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Wyckoff appraisal remains under wraps

The “magic number” that may determine the fate of the Wyckoff Superfund site and the city’s hopes to acquire it remains a secret, as appraiser Anthony Gibbons declined to make his conclusions public at a meeting with the Wyckoff Acquisition Task Force Thursday.

Citing the need to discuss the sensitive results of the appraisal with Wyckoff trustee Dan Silver, the group adjourned to executive session to discuss the latest projected price tag for the 55-acre property.

Gibbons, who was contracted jointly by Silver and the task force to conduct the appraisal, acknowledged that previous valuations of the property had been “extraordinary,” and that the development potential of the property lies in the already clean, upland areas of the property.

“We don’t see any significant value generated out of the Point,” he said.

Gibbons’ remarks bolstered initial reports that the appraisal will be significantly lower than those previously conducted. “Prior valuations assumed a level of development readiness that is simply not there,” said Gibbons.

“And they assumed no Superfund site.”

Armed with the as-yet-undisclosed valuation, the task force will submit a proposal for the public acquisition and use of the property to area legislators by mid-March.

A first draft of the proposal, which estimated the value of the property at $8 million, requests $7 million in Congressional appropriations, with remaining $1 million to come from the community – possibly drawing on monies from the open space levy passed by Bainbridge voters last November.

The task force has yet to make such a request to the Open Space Committee, said committee member Dave Shorett.

Were the city to purchase the Wyckoff property and turn it into a park and memorial, as has been proposed, it would confront many of the issues facing commercial developers of the site.

Travis Shaw, the Core of Engineers’ site manager for the Wyckoff project, confirmed that cleanup efforts will have a decades-long impact on the usability and accessibility of the property.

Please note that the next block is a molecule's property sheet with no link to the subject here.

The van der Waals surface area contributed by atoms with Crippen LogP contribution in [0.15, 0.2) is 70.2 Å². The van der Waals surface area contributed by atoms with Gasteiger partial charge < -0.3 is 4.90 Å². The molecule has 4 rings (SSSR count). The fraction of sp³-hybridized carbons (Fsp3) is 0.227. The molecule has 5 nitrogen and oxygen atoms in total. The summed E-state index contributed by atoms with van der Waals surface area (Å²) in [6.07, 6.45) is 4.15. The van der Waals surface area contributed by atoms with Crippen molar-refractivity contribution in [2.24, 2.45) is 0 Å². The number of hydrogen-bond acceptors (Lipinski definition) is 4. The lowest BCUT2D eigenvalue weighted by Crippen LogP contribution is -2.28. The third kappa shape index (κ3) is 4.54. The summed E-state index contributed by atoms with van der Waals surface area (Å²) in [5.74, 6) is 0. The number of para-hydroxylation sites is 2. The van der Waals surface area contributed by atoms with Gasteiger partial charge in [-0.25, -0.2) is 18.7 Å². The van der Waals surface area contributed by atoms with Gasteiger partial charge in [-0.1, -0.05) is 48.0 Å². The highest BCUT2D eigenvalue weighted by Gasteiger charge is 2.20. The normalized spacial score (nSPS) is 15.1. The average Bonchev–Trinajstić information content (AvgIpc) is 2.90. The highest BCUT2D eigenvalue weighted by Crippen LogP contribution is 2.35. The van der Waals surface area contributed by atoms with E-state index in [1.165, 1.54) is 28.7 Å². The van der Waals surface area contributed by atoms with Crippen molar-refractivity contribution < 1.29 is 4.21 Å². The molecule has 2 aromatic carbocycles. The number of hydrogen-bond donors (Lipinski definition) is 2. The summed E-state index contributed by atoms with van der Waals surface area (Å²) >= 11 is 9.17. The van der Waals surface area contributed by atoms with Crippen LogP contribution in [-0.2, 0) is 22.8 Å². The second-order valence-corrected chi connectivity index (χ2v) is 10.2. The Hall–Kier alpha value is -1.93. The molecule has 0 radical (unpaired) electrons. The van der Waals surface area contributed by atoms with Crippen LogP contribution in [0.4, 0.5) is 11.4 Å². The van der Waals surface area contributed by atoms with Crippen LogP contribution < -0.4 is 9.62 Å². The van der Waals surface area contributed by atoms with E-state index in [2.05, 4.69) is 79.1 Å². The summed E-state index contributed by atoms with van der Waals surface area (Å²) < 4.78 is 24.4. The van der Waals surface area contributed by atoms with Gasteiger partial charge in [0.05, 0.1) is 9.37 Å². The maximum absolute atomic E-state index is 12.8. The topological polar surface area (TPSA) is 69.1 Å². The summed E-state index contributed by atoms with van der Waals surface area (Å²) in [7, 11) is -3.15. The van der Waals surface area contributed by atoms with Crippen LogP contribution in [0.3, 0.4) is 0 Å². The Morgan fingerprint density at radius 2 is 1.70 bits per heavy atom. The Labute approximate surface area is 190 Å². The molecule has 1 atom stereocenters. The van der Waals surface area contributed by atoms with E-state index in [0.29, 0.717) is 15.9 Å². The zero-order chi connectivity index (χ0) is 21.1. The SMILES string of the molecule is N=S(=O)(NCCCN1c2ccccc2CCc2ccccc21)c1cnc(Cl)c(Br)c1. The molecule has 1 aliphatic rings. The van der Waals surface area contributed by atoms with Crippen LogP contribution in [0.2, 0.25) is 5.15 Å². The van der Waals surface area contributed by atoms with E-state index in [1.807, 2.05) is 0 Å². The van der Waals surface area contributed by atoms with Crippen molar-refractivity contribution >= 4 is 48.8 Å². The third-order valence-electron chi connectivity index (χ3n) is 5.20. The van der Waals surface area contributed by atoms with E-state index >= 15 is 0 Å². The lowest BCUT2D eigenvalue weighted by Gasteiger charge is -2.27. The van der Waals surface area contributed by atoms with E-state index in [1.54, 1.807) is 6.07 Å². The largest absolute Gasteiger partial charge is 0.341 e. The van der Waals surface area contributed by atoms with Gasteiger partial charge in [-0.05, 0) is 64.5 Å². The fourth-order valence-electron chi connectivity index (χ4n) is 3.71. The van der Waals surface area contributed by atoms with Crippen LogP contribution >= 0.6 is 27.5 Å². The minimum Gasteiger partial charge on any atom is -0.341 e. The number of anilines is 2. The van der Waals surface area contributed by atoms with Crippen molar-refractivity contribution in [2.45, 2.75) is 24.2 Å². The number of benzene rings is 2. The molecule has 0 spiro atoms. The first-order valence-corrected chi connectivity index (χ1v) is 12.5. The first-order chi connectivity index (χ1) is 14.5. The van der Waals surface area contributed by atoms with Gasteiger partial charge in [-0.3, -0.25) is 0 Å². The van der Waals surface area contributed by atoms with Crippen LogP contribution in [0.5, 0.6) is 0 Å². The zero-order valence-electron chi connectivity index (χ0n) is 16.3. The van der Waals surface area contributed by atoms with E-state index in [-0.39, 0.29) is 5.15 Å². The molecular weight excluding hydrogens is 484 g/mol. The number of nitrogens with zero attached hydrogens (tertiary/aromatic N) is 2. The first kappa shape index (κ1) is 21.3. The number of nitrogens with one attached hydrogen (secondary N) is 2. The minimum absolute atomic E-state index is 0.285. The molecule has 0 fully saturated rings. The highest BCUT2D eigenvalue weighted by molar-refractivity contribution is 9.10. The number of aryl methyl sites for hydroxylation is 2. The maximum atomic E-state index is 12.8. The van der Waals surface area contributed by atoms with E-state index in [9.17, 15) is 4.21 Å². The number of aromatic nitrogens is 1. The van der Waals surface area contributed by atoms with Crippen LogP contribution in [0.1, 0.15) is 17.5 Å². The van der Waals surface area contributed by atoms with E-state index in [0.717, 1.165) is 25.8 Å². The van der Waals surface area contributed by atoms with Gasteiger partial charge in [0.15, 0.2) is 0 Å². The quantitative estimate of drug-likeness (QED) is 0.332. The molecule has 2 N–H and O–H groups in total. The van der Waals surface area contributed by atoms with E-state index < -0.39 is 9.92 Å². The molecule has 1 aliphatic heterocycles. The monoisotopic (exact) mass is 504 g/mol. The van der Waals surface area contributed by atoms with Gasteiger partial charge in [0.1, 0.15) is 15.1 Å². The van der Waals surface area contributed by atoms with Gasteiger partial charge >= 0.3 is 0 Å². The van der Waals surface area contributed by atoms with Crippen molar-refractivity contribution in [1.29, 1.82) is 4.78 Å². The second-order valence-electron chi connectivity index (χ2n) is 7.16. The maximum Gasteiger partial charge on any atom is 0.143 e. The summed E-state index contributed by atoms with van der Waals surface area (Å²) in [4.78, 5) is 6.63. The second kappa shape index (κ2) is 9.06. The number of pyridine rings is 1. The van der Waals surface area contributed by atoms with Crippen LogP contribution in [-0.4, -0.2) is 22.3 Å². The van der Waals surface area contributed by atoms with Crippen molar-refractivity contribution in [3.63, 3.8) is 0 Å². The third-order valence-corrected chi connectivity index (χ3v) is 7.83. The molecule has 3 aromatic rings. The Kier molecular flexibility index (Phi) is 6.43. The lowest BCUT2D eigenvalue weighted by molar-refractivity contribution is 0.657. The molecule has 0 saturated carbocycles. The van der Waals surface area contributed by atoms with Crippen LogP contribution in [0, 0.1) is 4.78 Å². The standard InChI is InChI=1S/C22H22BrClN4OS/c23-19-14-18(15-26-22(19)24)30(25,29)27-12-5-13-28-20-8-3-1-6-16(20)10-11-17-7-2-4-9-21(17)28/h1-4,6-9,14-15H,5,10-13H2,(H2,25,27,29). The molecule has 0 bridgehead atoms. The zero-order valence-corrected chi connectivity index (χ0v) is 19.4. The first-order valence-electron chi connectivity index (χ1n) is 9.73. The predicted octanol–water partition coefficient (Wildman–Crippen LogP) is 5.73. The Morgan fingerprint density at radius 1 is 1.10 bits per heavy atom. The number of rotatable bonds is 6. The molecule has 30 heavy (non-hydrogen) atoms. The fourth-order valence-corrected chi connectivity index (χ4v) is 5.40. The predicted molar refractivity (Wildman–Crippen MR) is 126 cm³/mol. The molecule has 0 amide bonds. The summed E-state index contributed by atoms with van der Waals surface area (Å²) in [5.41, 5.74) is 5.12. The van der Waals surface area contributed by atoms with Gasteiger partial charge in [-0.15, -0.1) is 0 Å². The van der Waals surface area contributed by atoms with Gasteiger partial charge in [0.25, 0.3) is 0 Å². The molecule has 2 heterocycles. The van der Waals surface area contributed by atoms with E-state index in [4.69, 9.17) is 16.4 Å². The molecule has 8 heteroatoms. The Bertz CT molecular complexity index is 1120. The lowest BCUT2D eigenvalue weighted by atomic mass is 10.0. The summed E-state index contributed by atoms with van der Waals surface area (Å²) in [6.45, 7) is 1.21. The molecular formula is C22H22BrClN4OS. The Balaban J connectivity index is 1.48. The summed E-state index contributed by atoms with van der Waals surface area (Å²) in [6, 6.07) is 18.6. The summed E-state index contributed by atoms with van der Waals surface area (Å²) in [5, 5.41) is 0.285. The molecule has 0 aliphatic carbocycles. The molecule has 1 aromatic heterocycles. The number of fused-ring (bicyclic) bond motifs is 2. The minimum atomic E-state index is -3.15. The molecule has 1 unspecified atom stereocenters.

In addition to the “low-level” noise, odor and traffic created by cleanup efforts, the steam-injection treatment method currently being tested at the site will raise the ground temperature in the treatment area for up to two years after reclamation is completed.

Shaw estimated that it would take 15 years to complete cleanup of the site.

That figure assumes the experimental method is successful and that funding to expand the program can be secured from the cash-strapped Superfund – both points of uncertainty.

Shaw also cautioned that EPA generally does not allow public access to any area of an active Superfund site. “That’s why we had to use hazardous waste workers instead of Boy Scouts to do the (vegetation) buffer planting,” he said.

The task force is also faced with to address the fears of the Bill Point Homeowners Association, which remained concerned that the cleanup and possible development on the site will reduce views or increase noise in their nearby neighborhood.

“Continuation of Wyckoff’s ‘good neighbor’ practices of controlling tree and and vegetation growth to not interfere with views presently enjoyed from Bill Point lots should be an important consideration in any park proposal,” the Association said in a letter submitted to the committee Feb. 21.

The neighborhood also affirmed its interest in acquiring the piece of the Wyckoff property adjacent to the neighborhood should the parcel be sold for development.

Although Gibbons is scheduled to discuss the appraisal with the Wyckoff trustee Monday, neither he nor task force chair Christine Nasser specified a date for the public release of the figure.

“We hope to have something more to tell you after our task force meeting Thursday,” Nasser said.

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